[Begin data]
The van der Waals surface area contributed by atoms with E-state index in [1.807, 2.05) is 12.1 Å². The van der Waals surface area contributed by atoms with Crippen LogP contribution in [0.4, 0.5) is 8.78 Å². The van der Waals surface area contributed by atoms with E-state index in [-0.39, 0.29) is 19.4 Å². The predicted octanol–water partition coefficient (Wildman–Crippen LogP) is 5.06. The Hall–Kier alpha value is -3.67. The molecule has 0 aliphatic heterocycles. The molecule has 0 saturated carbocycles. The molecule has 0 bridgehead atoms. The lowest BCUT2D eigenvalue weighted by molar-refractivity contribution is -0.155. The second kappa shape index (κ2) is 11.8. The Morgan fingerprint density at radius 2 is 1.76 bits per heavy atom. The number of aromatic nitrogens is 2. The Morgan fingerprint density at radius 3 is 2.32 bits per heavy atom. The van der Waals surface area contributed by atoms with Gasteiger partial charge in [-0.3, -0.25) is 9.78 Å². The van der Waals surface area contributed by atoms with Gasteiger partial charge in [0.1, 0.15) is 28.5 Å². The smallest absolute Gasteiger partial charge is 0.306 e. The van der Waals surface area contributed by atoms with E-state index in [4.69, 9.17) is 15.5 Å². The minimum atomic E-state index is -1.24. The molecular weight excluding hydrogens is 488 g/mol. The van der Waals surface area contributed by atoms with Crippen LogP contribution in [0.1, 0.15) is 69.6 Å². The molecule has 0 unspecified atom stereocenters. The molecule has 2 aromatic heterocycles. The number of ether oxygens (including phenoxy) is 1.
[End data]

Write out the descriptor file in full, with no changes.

The van der Waals surface area contributed by atoms with E-state index in [1.807, 2.05) is 12.1 Å². The van der Waals surface area contributed by atoms with Crippen LogP contribution in [0.4, 0.5) is 8.78 Å². The van der Waals surface area contributed by atoms with E-state index in [-0.39, 0.29) is 19.4 Å². The predicted octanol–water partition coefficient (Wildman–Crippen LogP) is 5.06. The Hall–Kier alpha value is -3.67. The molecule has 0 aliphatic heterocycles. The molecule has 0 saturated carbocycles. The molecule has 0 bridgehead atoms. The lowest BCUT2D eigenvalue weighted by molar-refractivity contribution is -0.155. The second kappa shape index (κ2) is 11.8. The Morgan fingerprint density at radius 2 is 1.76 bits per heavy atom. The number of aromatic nitrogens is 2. The Morgan fingerprint density at radius 3 is 2.32 bits per heavy atom. The van der Waals surface area contributed by atoms with Gasteiger partial charge in [-0.3, -0.25) is 9.78 Å². The van der Waals surface area contributed by atoms with Gasteiger partial charge in [0.1, 0.15) is 28.5 Å². The smallest absolute Gasteiger partial charge is 0.306 e. The van der Waals surface area contributed by atoms with E-state index in [4.69, 9.17) is 15.5 Å². The minimum atomic E-state index is -1.24. The molecular weight excluding hydrogens is 488 g/mol. The van der Waals surface area contributed by atoms with Crippen LogP contribution in [0.1, 0.15) is 69.6 Å². The molecule has 0 unspecified atom stereocenters. The molecule has 2 aromatic heterocycles. The number of ether oxygens (including phenoxy) is 1.